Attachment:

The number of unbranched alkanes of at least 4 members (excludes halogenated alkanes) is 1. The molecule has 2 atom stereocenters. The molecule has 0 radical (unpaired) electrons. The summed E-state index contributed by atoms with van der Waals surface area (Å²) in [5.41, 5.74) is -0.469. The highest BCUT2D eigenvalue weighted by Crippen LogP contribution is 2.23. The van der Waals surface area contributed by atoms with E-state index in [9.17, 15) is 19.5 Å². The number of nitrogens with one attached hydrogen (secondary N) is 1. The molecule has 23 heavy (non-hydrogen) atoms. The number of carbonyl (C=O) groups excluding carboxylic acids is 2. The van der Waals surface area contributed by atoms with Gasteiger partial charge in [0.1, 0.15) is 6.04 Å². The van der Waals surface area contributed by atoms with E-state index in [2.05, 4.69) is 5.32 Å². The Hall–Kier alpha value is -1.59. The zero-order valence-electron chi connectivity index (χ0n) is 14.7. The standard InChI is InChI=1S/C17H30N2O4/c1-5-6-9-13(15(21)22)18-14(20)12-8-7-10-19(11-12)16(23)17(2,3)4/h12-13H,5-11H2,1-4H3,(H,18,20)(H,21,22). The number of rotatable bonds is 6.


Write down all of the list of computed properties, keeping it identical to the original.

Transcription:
The number of unbranched alkanes of at least 4 members (excludes halogenated alkanes) is 1. The molecule has 2 atom stereocenters. The molecule has 0 radical (unpaired) electrons. The summed E-state index contributed by atoms with van der Waals surface area (Å²) in [5.41, 5.74) is -0.469. The highest BCUT2D eigenvalue weighted by Crippen LogP contribution is 2.23. The van der Waals surface area contributed by atoms with E-state index in [9.17, 15) is 19.5 Å². The number of nitrogens with one attached hydrogen (secondary N) is 1. The molecule has 23 heavy (non-hydrogen) atoms. The number of carbonyl (C=O) groups excluding carboxylic acids is 2. The van der Waals surface area contributed by atoms with Gasteiger partial charge in [0.1, 0.15) is 6.04 Å². The van der Waals surface area contributed by atoms with E-state index in [2.05, 4.69) is 5.32 Å². The Hall–Kier alpha value is -1.59. The zero-order valence-electron chi connectivity index (χ0n) is 14.7. The standard InChI is InChI=1S/C17H30N2O4/c1-5-6-9-13(15(21)22)18-14(20)12-8-7-10-19(11-12)16(23)17(2,3)4/h12-13H,5-11H2,1-4H3,(H,18,20)(H,21,22). The number of rotatable bonds is 6.